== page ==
Bellator 192, Rampage vs Sonnen: Early Picks and Preview

Bellator 192 is set to take place on January 20th in Inglewood, California, and sets in motion the beginning stages of their eight-man Heavyweight Grand Prix Tournament.

The co-main event for 192 sees Quinton “Rampage” Jackson face Chael Sonnen in the Grand Prix quarterfinals. It’s a fight between two big names who are well past their primes and not actually heavyweights. Instead of asking whether either has what it takes to win the tournament, the better question is whether either’s career could actually last three more bouts. Both have a history of backing out of fights, showing up out of shape and, in Sonnen’s case, getting nailed for PEDs (performance enhancing drugs). Let’s just say the alternates will be waiting in the wings.

Luckily that potential debacle of a fight will be propped up by a great main event between welterweight champ Douglas Lima and challenger Rory MacDonald. This is one of the best fights Bellator has had in a long time in terms of legitimacy and entertainment value. This fight may just be bigger than Rampage’s gut.

Last spring, the “Red King” MacDonald earned his title shot by defeating Paul Daley at Bellator 179. Now the former UFC star wants a belt or two around his waist. However, the Canadian will have his hands full when he has to duel with “The Phenom,” who’s won his last three fights and has proven to be one of the best talents not in a UFC Octagon.

Let’s break down the big fights at Bellator 192.

Douglas Lima vs. Rory MacDonald

Nov. 2, 2012 - Toronto, Ontario, Canada - DOUGLAS LIMA celebrates on top of the octagon fence during the Bellator Fighting Championship 79 event at Casino Rama. DOUGLAS LIMA defeated KOBE ORTIZ by TKO (head kick and knee) at 4:50 of round 3.
Photo Credit: Darren Eagles/ZUMA Press/Icon Sportswire

The odds have yet to be set, but I’d imagine Rory MacDonald (19-4) will be the early favorite going into this welterweight clash, despite being the challenger. The 28-year-old bring a complete MMA game to the cage and has a variety of tools he can use to beat a power puncher like Douglas Lima (29-6). MacDonald has precision, timing, speed, and technique at his disposal. Whatever strategy he decides upon, it should include takedowns to mitigate the power in Lima’s hands.

Lima is undoubtedly a force to be reckoned with; he is rightly considered one of the best welterweights in the game and in no way will he be an easy out. His biggest assets are his size and power. The Brazilian is a very big welterweight who cuts a ton to make 170 pounds. While that has its advantages, it can also have a detrimental effect on his performance on the night of the fight. Many have wondered if that has been the problem for Lima when he gets into deeper rounds and starts to fade.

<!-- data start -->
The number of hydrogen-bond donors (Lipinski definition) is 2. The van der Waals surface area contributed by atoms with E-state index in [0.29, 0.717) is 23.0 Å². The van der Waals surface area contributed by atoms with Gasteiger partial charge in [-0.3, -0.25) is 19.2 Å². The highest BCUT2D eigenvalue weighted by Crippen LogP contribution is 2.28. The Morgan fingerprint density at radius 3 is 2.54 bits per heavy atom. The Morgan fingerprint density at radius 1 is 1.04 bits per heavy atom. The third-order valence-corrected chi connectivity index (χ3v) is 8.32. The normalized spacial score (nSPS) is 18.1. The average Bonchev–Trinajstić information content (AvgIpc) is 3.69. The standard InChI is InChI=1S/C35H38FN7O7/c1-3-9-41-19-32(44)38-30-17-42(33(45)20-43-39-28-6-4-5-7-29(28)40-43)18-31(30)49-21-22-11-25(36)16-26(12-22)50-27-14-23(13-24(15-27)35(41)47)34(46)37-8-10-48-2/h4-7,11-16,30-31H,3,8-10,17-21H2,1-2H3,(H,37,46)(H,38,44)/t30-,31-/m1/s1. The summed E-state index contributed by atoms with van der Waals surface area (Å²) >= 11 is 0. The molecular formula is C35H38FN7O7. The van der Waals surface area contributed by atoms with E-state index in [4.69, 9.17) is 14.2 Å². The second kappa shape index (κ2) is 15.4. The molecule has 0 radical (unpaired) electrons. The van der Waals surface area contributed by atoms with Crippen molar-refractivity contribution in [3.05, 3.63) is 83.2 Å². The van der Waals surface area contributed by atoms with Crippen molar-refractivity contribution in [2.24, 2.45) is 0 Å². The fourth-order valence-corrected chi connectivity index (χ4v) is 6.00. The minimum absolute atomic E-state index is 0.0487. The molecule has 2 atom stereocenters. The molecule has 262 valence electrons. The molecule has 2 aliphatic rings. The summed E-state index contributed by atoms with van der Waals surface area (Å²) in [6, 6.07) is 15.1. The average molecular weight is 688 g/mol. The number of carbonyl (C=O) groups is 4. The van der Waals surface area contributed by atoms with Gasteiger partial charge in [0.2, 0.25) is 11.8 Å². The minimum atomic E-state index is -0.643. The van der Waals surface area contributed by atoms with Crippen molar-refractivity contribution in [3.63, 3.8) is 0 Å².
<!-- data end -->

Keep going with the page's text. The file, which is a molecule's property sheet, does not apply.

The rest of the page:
Lima has a heavy right hand that he likes to set up with devastating leg kicks. If he can force MacDonald into a brawling style (similar to what Robbie Lawler did at UFC 189) he could land some big bombs and end things in a flash, especially on the counter as we saw when Lima knocked out Andrey Koreshkov at Bellator 164.

Lima’s relative weakness is on the mat, and that will be a problem against MacDonald. With a takedown defense of just 46%, Lima is highly susceptible being put on his back — something borne out by the eye test as well as the stats. MacDonald boasts a 1.77 takedown average per 15 minutes with a takedown accuracy of 47%. Not the best numbers, by any means, but takedowns are only one small part of MacDonald’s game. They’re more of “use-when-necessary” weapon.

On paper, MacDonald also has the edge in significant strikes landed. Lima lands 1.92 significant strikes per minute with an accuracy of 36%, while MacDonald’s significant strikes landed per minute is at a whopping 3.75 along with an accuracy of 42%. That said, while “The Red King” throws a lot of leather, he doesn’t throw with nearly the same power as Lima, and power can always beat speed with one big punch.

But power and size advantage notwithstanding, MacDonald is too technical and has too many tools for Lima to handle. Expect him to overwhelm the champ and become the new Bellator welterweight champion.

Predicted Winner: Rory MacDonald

Quinton Jackson vs. Chael Sonnen

No matter what we think of the age of these two competitors or where they might be in their illustrious careers, this is still a fight that is going to happen, and while neither man is among the favorites to win the broader heavyweight Grand Prix, their head-to-head matchup is an interesting kick-start to the tournament.

“Rampage” (37-12) loves to box, averaging 3.25 significant strikes landed per minute, but he often forgets to defend, absorbing 2.51 strikes per minute. The stat you will want to focus in on is his takedown defense, which stands at a solid 73%. The former wrestler knows how to keep fights on the feet and that could spell trouble for Chael Sonnen (29-15-1).

“The American Gangster’s” bread and butter has always been the takedown. With a takedown average of 3.81 per 15 minutes and an accuracy of 59%, he is still a danger to get the fight to the mat. But Chael has become slower over the years, which has meant his shot has become far more predictable.

If Jackson comes into this fight prepared, he should be able to make short work of Sonnen with some crisp and patient striking. If he looks like he did in his last fight against “King Mo” Lawal, then this could be a plodding and boring fight similar to what we saw when Sonnen beat Wanderlei Silva at Bellator 180 in New York.

The better bet is that a relatively motivated “Rampage” is able to keep the fight upright and out-point Sonnen with his hands, if not score a TKO.

Predicted Winner: Quinton “Rampage” Jackson